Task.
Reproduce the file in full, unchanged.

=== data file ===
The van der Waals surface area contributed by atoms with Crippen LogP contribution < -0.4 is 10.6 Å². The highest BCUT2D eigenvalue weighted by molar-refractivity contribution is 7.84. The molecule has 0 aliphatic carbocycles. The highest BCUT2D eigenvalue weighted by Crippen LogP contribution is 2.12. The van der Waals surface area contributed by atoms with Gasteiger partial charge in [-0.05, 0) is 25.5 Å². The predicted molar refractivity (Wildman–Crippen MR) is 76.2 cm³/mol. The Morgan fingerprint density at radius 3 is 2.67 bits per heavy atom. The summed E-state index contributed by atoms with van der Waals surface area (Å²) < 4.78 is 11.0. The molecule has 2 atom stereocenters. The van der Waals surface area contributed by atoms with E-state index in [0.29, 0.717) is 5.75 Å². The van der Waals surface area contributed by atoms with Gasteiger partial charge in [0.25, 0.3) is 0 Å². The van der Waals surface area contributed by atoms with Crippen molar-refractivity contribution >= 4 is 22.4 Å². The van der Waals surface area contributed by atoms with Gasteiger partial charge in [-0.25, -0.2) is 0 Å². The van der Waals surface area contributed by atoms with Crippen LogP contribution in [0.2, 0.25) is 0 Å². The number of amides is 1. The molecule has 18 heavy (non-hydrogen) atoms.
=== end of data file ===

The van der Waals surface area contributed by atoms with Crippen LogP contribution < -0.4 is 10.6 Å². The highest BCUT2D eigenvalue weighted by molar-refractivity contribution is 7.84. The molecule has 0 aliphatic carbocycles. The highest BCUT2D eigenvalue weighted by Crippen LogP contribution is 2.12. The van der Waals surface area contributed by atoms with Gasteiger partial charge in [-0.05, 0) is 25.5 Å². The predicted molar refractivity (Wildman–Crippen MR) is 76.2 cm³/mol. The Morgan fingerprint density at radius 3 is 2.67 bits per heavy atom. The summed E-state index contributed by atoms with van der Waals surface area (Å²) < 4.78 is 11.0. The molecule has 2 atom stereocenters. The van der Waals surface area contributed by atoms with E-state index in [0.29, 0.717) is 5.75 Å². The van der Waals surface area contributed by atoms with Gasteiger partial charge in [0.25, 0.3) is 0 Å². The van der Waals surface area contributed by atoms with Crippen molar-refractivity contribution >= 4 is 22.4 Å². The van der Waals surface area contributed by atoms with Gasteiger partial charge in [-0.25, -0.2) is 0 Å². The van der Waals surface area contributed by atoms with Crippen LogP contribution in [0.2, 0.25) is 0 Å². The number of amides is 1. The molecule has 18 heavy (non-hydrogen) atoms.